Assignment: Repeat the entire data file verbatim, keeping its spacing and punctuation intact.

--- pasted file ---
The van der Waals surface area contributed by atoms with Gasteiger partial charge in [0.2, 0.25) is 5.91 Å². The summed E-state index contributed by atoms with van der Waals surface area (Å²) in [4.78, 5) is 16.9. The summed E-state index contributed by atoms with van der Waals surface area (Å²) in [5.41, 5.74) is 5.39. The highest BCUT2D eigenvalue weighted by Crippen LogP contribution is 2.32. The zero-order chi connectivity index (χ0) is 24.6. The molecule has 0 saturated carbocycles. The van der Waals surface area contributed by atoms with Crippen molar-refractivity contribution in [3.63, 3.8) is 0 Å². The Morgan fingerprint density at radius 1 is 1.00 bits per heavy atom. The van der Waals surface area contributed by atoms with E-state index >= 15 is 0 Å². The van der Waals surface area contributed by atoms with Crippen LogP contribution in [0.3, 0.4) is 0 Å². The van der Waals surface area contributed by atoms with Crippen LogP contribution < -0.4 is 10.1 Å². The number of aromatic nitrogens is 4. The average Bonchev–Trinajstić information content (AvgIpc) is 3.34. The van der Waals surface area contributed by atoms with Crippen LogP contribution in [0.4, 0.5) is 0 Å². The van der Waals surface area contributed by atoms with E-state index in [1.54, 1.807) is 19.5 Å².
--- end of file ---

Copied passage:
The van der Waals surface area contributed by atoms with Gasteiger partial charge in [0.2, 0.25) is 5.91 Å². The summed E-state index contributed by atoms with van der Waals surface area (Å²) in [4.78, 5) is 16.9. The summed E-state index contributed by atoms with van der Waals surface area (Å²) in [5.41, 5.74) is 5.39. The highest BCUT2D eigenvalue weighted by Crippen LogP contribution is 2.32. The zero-order chi connectivity index (χ0) is 24.6. The molecule has 0 saturated carbocycles. The van der Waals surface area contributed by atoms with Crippen molar-refractivity contribution in [3.63, 3.8) is 0 Å². The Morgan fingerprint density at radius 1 is 1.00 bits per heavy atom. The van der Waals surface area contributed by atoms with E-state index >= 15 is 0 Å². The van der Waals surface area contributed by atoms with Crippen LogP contribution in [0.3, 0.4) is 0 Å². The van der Waals surface area contributed by atoms with Crippen LogP contribution < -0.4 is 10.1 Å². The number of aromatic nitrogens is 4. The average Bonchev–Trinajstić information content (AvgIpc) is 3.34. The van der Waals surface area contributed by atoms with Crippen LogP contribution in [0.4, 0.5) is 0 Å². The van der Waals surface area contributed by atoms with E-state index in [1.54, 1.807) is 19.5 Å².